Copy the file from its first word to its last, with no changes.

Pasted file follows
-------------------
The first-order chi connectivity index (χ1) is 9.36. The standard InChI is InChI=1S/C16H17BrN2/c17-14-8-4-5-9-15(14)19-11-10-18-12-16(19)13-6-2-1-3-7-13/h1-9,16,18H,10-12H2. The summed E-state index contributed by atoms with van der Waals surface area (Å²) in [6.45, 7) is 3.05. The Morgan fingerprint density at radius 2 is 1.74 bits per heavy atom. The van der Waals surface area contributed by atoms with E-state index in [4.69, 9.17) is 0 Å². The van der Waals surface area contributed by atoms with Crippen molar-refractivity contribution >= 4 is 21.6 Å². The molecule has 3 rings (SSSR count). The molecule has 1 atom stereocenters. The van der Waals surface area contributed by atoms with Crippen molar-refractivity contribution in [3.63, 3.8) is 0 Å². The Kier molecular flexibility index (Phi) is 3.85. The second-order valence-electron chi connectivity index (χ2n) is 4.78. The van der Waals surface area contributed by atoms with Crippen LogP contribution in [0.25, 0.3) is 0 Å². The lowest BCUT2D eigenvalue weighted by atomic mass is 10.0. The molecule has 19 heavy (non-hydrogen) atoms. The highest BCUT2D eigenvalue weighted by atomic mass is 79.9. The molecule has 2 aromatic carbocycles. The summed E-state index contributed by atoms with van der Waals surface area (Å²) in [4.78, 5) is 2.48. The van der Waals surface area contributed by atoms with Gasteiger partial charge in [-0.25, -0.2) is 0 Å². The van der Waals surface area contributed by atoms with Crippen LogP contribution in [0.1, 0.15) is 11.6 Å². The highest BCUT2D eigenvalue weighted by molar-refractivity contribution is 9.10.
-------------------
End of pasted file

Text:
The first-order chi connectivity index (χ1) is 9.36. The standard InChI is InChI=1S/C16H17BrN2/c17-14-8-4-5-9-15(14)19-11-10-18-12-16(19)13-6-2-1-3-7-13/h1-9,16,18H,10-12H2. The summed E-state index contributed by atoms with van der Waals surface area (Å²) in [6.45, 7) is 3.05. The Morgan fingerprint density at radius 2 is 1.74 bits per heavy atom. The van der Waals surface area contributed by atoms with E-state index in [4.69, 9.17) is 0 Å². The van der Waals surface area contributed by atoms with Crippen molar-refractivity contribution >= 4 is 21.6 Å². The molecule has 3 rings (SSSR count). The molecule has 1 atom stereocenters. The van der Waals surface area contributed by atoms with Crippen molar-refractivity contribution in [3.63, 3.8) is 0 Å². The Kier molecular flexibility index (Phi) is 3.85. The second-order valence-electron chi connectivity index (χ2n) is 4.78. The van der Waals surface area contributed by atoms with Crippen LogP contribution in [0.25, 0.3) is 0 Å². The lowest BCUT2D eigenvalue weighted by atomic mass is 10.0. The molecule has 19 heavy (non-hydrogen) atoms. The highest BCUT2D eigenvalue weighted by atomic mass is 79.9. The molecule has 2 aromatic carbocycles. The summed E-state index contributed by atoms with van der Waals surface area (Å²) in [4.78, 5) is 2.48. The van der Waals surface area contributed by atoms with Gasteiger partial charge in [-0.25, -0.2) is 0 Å². The van der Waals surface area contributed by atoms with Crippen LogP contribution in [0.1, 0.15) is 11.6 Å². The highest BCUT2D eigenvalue weighted by molar-refractivity contribution is 9.10.